In Rhode Island, there is no hard and fast formula for calculating alimony payments. However, you can get an idea of what your alimony payments might be by plugging you and your ex-spouse’s income into this handy ri alimony calculator. Remember that the length of your marriage also plays a role in alimony payments. The longer one spouse has been out of work, the more outdated their skillset is. Thus, the more likely they are to receive higher alimony payments.

Is alimony taxable? How much tax do I pay on alimony received?

Prior to 2018, Alimony was tax deductible for paying spouses, and receiving spouses had to list their alimony payments on their tax returns. The 2018 Tax Cuts and Jobs Act changed this. Now, alimony is no longer a tax deduction for paying spouses, and receiving spouses are not obligated to report alimony payments on their tax returns.

However, for any divorce finalized in or before 2018, the old alimony laws still apply. If you were divorced prior to the implementation of the new laws, the paying spouse may report alimony as a tax deduction and the receiving spouse must report it on their tax return.

Can a working wife receive alimony?

While it is trickier for a working wife to receive alimony in RI than a non-working one, it’s not impossible. If you only work part time or don’t earn a living wage, it’s possible for the court to award alimony so that you can receive the training you need to obtain a higher paying job. The income of your ex-spouse will definitely be an important factor here, especially if you’re standard of living will change drastically from being entirely self-sufficient.

Can a husband receive alimony?

Yes! Gone are the days when alimony was purely for women. The rights of fathers and husbands are more prevalent in Rhode Island divorce laws than ever before. It’s possible for a man to receive alimony from an ex-spouse for any of the reasons laid out above. Although, it may prove to be a greater challenge than it would be for a woman. That’s why you need an expert RI divorce attorney at your side.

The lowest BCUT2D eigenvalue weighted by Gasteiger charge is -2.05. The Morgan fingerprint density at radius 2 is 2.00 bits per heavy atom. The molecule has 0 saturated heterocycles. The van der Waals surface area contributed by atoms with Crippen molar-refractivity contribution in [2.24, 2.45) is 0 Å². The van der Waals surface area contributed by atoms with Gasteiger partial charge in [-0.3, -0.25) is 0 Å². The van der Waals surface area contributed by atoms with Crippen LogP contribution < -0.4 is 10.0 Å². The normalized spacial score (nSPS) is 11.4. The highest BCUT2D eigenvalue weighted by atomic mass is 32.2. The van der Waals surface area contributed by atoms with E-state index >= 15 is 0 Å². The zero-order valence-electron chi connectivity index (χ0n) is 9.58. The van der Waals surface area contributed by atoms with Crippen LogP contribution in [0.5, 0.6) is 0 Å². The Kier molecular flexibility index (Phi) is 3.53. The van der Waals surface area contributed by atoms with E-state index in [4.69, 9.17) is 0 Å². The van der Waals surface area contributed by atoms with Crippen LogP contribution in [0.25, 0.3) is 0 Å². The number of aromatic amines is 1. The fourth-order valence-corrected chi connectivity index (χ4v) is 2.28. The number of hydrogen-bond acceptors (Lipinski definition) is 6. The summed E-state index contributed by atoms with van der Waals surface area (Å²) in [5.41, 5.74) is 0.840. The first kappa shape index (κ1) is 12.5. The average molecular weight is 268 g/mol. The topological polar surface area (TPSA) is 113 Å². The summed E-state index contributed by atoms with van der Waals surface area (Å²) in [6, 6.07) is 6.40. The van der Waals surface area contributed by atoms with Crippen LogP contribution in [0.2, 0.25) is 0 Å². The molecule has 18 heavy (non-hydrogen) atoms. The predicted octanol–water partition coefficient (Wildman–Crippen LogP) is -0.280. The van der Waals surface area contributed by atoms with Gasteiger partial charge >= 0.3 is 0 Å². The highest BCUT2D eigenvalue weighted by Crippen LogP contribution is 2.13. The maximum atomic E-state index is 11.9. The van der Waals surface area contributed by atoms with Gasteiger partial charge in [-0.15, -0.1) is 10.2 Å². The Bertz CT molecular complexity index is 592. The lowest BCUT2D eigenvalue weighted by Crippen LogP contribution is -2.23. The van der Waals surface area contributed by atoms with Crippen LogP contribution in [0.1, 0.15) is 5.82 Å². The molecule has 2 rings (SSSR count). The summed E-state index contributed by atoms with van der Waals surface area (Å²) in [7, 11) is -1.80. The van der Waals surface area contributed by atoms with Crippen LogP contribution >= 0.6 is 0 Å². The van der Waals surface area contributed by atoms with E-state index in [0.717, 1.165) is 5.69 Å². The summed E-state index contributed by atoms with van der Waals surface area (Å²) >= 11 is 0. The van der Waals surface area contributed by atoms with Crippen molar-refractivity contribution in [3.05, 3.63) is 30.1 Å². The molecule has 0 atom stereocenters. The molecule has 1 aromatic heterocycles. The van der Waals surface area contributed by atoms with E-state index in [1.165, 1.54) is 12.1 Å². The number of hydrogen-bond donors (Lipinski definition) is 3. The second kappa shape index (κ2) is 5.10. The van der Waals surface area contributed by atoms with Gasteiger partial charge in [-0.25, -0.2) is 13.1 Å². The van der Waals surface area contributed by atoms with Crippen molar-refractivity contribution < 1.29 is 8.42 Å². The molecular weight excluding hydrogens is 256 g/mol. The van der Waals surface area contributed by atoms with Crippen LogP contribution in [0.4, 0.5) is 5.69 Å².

Coming to an agreement outside of court

While obtaining alimony in RI is an uphill battle, a court-ordered arrangement is not the only way to obtain alimony payments. The court will typically honor any alimony arrangement that you and your ex-spouse can agree on outside of the court. The quickest and easiest way to obtain alimony payments is to make an agreement with your ex before it even reaches a judge’s bench. That’s why you need a top-notch divorce attorney like Paul Ferns on your side throughout the mediation process.

Rhode Island Alimony Attorney Paul Ferns can help you get the alimony you need

If you’re filing for divorce in RI and need alimony to get back on your feet, Paul Ferns is here for you. Through his calm, measured approach Paul Ferns can help you negotiate with your ex-spouse for the alimony payments you need. His clients always appreciate the respect and courtesy he brings to a difficult situation, and he’ll work diligently to help you and your ex-spouse settle on an alimony payment plan that suits both your financial needs. Contact his office today to learn more about how he can help you. Don’t worry. You’re in good hands now.